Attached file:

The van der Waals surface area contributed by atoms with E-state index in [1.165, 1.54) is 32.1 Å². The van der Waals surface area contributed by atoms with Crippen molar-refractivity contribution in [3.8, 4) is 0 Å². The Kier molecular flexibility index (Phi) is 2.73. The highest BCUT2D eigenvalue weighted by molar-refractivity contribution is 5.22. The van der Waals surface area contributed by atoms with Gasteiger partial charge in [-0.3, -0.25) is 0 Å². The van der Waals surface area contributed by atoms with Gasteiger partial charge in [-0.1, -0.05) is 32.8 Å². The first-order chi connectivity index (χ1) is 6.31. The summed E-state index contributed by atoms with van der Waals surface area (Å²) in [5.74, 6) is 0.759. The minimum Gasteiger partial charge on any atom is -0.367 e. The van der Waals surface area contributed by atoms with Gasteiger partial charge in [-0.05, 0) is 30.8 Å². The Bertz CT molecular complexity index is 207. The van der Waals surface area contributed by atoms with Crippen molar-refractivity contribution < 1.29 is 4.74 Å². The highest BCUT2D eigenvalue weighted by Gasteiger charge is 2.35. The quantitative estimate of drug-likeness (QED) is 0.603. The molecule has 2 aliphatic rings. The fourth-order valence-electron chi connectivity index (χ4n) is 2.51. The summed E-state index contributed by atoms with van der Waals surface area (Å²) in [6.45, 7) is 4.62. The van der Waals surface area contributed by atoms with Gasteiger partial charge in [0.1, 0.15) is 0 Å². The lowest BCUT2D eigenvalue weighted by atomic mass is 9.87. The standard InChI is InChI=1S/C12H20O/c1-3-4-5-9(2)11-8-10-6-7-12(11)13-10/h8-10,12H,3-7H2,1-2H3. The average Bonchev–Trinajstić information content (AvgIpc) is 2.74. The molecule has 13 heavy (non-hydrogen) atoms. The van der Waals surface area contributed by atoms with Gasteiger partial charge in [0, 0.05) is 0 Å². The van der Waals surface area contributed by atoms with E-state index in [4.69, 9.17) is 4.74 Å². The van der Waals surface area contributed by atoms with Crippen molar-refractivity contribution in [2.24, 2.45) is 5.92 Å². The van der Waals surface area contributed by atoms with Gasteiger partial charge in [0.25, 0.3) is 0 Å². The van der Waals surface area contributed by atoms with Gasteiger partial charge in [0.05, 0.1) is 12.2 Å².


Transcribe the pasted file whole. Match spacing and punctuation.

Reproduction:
The van der Waals surface area contributed by atoms with E-state index in [1.165, 1.54) is 32.1 Å². The van der Waals surface area contributed by atoms with Crippen molar-refractivity contribution in [3.8, 4) is 0 Å². The Kier molecular flexibility index (Phi) is 2.73. The highest BCUT2D eigenvalue weighted by molar-refractivity contribution is 5.22. The van der Waals surface area contributed by atoms with Gasteiger partial charge in [-0.3, -0.25) is 0 Å². The van der Waals surface area contributed by atoms with Gasteiger partial charge in [-0.1, -0.05) is 32.8 Å². The first-order chi connectivity index (χ1) is 6.31. The summed E-state index contributed by atoms with van der Waals surface area (Å²) in [5.74, 6) is 0.759. The minimum Gasteiger partial charge on any atom is -0.367 e. The van der Waals surface area contributed by atoms with Gasteiger partial charge in [-0.05, 0) is 30.8 Å². The Bertz CT molecular complexity index is 207. The van der Waals surface area contributed by atoms with Crippen molar-refractivity contribution < 1.29 is 4.74 Å². The highest BCUT2D eigenvalue weighted by Gasteiger charge is 2.35. The quantitative estimate of drug-likeness (QED) is 0.603. The molecule has 2 aliphatic rings. The fourth-order valence-electron chi connectivity index (χ4n) is 2.51. The summed E-state index contributed by atoms with van der Waals surface area (Å²) in [6.45, 7) is 4.62. The van der Waals surface area contributed by atoms with Gasteiger partial charge in [0.1, 0.15) is 0 Å². The lowest BCUT2D eigenvalue weighted by atomic mass is 9.87. The standard InChI is InChI=1S/C12H20O/c1-3-4-5-9(2)11-8-10-6-7-12(11)13-10/h8-10,12H,3-7H2,1-2H3. The average Bonchev–Trinajstić information content (AvgIpc) is 2.74. The molecule has 13 heavy (non-hydrogen) atoms. The van der Waals surface area contributed by atoms with Gasteiger partial charge in [0, 0.05) is 0 Å². The van der Waals surface area contributed by atoms with E-state index in [4.69, 9.17) is 4.74 Å². The van der Waals surface area contributed by atoms with Crippen molar-refractivity contribution in [2.24, 2.45) is 5.92 Å². The van der Waals surface area contributed by atoms with Gasteiger partial charge in [0.25, 0.3) is 0 Å². The van der Waals surface area contributed by atoms with Gasteiger partial charge in [0.05, 0.1) is 12.2 Å².